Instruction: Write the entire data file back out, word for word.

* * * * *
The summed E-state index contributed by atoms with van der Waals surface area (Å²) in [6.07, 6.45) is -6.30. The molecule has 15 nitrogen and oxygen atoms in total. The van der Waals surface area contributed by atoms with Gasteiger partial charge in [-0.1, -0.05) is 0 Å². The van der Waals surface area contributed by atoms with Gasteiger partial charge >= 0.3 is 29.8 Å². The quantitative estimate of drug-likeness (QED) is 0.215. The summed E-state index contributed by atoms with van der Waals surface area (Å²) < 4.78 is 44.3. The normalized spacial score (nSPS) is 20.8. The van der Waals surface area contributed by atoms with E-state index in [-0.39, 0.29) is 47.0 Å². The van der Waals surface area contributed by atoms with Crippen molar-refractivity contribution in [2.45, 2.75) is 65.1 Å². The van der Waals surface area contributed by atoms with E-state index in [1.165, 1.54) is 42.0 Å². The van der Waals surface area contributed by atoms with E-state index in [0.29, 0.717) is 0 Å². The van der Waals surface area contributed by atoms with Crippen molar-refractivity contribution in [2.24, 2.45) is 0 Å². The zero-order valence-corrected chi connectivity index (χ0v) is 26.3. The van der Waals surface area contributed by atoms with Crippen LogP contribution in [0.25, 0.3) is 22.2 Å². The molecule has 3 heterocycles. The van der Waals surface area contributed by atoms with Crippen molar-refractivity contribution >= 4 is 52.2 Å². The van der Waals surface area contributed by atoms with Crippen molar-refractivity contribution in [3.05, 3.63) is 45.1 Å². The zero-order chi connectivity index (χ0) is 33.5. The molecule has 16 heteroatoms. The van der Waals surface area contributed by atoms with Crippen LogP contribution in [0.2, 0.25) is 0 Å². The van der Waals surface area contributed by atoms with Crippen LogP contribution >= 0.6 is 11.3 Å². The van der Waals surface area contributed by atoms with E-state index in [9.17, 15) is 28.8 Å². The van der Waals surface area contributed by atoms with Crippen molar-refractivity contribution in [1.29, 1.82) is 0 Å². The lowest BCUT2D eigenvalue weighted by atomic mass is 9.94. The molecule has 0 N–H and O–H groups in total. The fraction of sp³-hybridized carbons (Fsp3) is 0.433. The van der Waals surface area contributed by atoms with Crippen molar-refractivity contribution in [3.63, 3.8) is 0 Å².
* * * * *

The summed E-state index contributed by atoms with van der Waals surface area (Å²) in [6.07, 6.45) is -6.30. The molecule has 15 nitrogen and oxygen atoms in total. The van der Waals surface area contributed by atoms with Gasteiger partial charge in [-0.1, -0.05) is 0 Å². The van der Waals surface area contributed by atoms with Gasteiger partial charge >= 0.3 is 29.8 Å². The quantitative estimate of drug-likeness (QED) is 0.215. The summed E-state index contributed by atoms with van der Waals surface area (Å²) < 4.78 is 44.3. The normalized spacial score (nSPS) is 20.8. The van der Waals surface area contributed by atoms with E-state index in [-0.39, 0.29) is 47.0 Å². The van der Waals surface area contributed by atoms with Crippen molar-refractivity contribution in [2.45, 2.75) is 65.1 Å². The van der Waals surface area contributed by atoms with E-state index in [1.165, 1.54) is 42.0 Å². The van der Waals surface area contributed by atoms with E-state index in [0.29, 0.717) is 0 Å². The van der Waals surface area contributed by atoms with Crippen molar-refractivity contribution in [2.24, 2.45) is 0 Å². The zero-order valence-corrected chi connectivity index (χ0v) is 26.3. The van der Waals surface area contributed by atoms with Crippen LogP contribution in [0.25, 0.3) is 22.2 Å². The molecule has 3 heterocycles. The van der Waals surface area contributed by atoms with Crippen molar-refractivity contribution >= 4 is 52.2 Å². The van der Waals surface area contributed by atoms with Crippen molar-refractivity contribution in [3.05, 3.63) is 45.1 Å². The zero-order chi connectivity index (χ0) is 33.5. The molecule has 16 heteroatoms. The van der Waals surface area contributed by atoms with Crippen LogP contribution in [0.2, 0.25) is 0 Å². The van der Waals surface area contributed by atoms with Crippen LogP contribution >= 0.6 is 11.3 Å². The van der Waals surface area contributed by atoms with E-state index in [9.17, 15) is 28.8 Å². The van der Waals surface area contributed by atoms with Crippen molar-refractivity contribution in [1.29, 1.82) is 0 Å². The lowest BCUT2D eigenvalue weighted by atomic mass is 9.94. The molecule has 0 N–H and O–H groups in total. The fraction of sp³-hybridized carbons (Fsp3) is 0.433. The van der Waals surface area contributed by atoms with Crippen molar-refractivity contribution in [3.63, 3.8) is 0 Å².